October 9, 2015

The Gospel Today

Friday of the Twenty-seventh Week in Ordinary Time

Luke 11: 15-26

When Jesus had driven out a demon, some of the crowd said:
“By the power of Beelzebul, the prince of demons,
he drives out demons.”
Others, to test him, asked him for a sign from heaven.
But he knew their thoughts and said to them,
“Every kingdom divided against itself will be laid waste
and house will fall against house.
And if Satan is divided against himself, how will his kingdom stand?
For you say that it is by Beelzebul that I drive out demons.
If I, then, drive out demons by Beelzebul,
by whom do your own people drive them out?
Therefore they will be your judges.
But if it is by the finger of God that I drive out demons,
then the Kingdom of God has come upon you.
When a strong man fully armed guards his palace,
his possessions are safe.
But when one stronger than he attacks and overcomes him,
he takes away the armor on which he relied
and distributes the spoils.
Whoever is not with me is against me,
and whoever does not gather with me scatters.

“When an unclean spirit goes out of someone,
it roams through arid regions searching for rest
but, finding none, it says,
‘I shall return to my home from which I came.’
But upon returning, it finds it swept clean and put in order.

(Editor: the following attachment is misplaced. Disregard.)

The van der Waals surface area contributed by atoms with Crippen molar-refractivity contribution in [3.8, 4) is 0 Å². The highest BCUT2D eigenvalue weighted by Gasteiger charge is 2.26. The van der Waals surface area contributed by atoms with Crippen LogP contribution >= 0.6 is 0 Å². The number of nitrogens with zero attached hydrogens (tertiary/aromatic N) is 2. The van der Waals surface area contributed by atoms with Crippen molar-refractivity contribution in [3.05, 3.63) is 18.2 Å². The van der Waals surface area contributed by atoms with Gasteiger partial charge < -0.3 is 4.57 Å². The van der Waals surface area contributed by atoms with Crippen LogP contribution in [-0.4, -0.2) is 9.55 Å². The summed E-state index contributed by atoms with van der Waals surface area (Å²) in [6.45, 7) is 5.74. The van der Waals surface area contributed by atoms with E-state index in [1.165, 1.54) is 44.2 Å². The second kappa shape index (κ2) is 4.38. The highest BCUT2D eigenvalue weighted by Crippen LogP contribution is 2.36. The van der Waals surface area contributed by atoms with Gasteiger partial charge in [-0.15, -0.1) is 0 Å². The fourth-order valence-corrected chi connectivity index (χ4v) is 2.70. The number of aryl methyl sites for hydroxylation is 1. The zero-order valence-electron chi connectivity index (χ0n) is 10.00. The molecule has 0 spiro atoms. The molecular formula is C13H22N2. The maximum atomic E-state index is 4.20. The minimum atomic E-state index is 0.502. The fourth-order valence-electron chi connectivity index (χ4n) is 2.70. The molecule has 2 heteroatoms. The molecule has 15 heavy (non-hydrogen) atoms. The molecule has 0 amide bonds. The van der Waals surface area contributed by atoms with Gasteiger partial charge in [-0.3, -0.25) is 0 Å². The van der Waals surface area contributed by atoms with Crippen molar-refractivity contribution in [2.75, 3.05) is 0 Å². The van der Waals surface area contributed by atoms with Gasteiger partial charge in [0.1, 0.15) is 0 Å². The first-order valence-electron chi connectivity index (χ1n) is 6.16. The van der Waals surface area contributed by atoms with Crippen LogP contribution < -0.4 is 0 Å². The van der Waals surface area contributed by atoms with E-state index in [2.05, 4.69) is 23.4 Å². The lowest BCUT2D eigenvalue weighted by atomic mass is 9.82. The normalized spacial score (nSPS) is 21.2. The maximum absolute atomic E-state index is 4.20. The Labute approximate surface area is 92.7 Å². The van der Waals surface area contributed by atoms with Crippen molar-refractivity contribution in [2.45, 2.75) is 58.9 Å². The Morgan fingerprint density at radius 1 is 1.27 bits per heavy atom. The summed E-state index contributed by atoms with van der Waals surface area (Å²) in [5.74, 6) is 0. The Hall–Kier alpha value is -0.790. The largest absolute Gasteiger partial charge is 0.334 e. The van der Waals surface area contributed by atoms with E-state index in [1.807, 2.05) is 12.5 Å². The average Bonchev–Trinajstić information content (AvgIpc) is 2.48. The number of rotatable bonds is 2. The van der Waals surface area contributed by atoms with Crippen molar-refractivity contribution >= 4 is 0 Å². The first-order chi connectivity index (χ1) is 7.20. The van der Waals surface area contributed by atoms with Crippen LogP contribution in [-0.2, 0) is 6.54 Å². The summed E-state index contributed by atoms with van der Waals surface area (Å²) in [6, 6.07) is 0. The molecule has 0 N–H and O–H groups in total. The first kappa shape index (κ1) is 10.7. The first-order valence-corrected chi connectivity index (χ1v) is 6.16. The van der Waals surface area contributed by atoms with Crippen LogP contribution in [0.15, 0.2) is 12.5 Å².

Then it goes and brings back seven other spirits
more wicked than itself who move in and dwell there,
and the last condition of that man is worse than the first.”

Reflection (Sem. Eldrick S. Pena)

10.9

In the Gospel, Jesus was accused by the people of driving out demons through the name of Beelzebul, the prince of demons because of their unbelief. Maybe they arrived at this conclusion because they saw Jesus too “ordinary” to be the “Messiah.” He couldn’t be the one that they were waiting for to deliver Israel from their enemies. If Jesus was not the Messiah, then He was the opposite of the Messiah – Beelzebul!

There are many times in our life when we tend to suspect or judge people’s motives. We tend to interpret other people’s actions negatively. In the office, if someone is trying to do his best in his work, we will accuse that person of being too competitive and sometimes “sipsip” or “pakitang-gilas.” When someone suddenly becomes too caring and kind to us, we would say “may kailangan lang yan…” and so on.

It is good to ask ourselves, where are these negative thoughts coming from? If we only rid ourselves of this pessimistic attitude, God’s grace will flow naturally to us and we will experience how His power works in our lives. We need to detach ourselves from these negativities in order to recognize that God could work through people and things around us – that is, if and only if we know how to see the good in people and things. Everything is indeed a blessing. Even our not-so-good experiences can be transformed into opportunities if we only start seeing the good in everything.

How do you look at people and things around you? Do you see them as blessings or curses?

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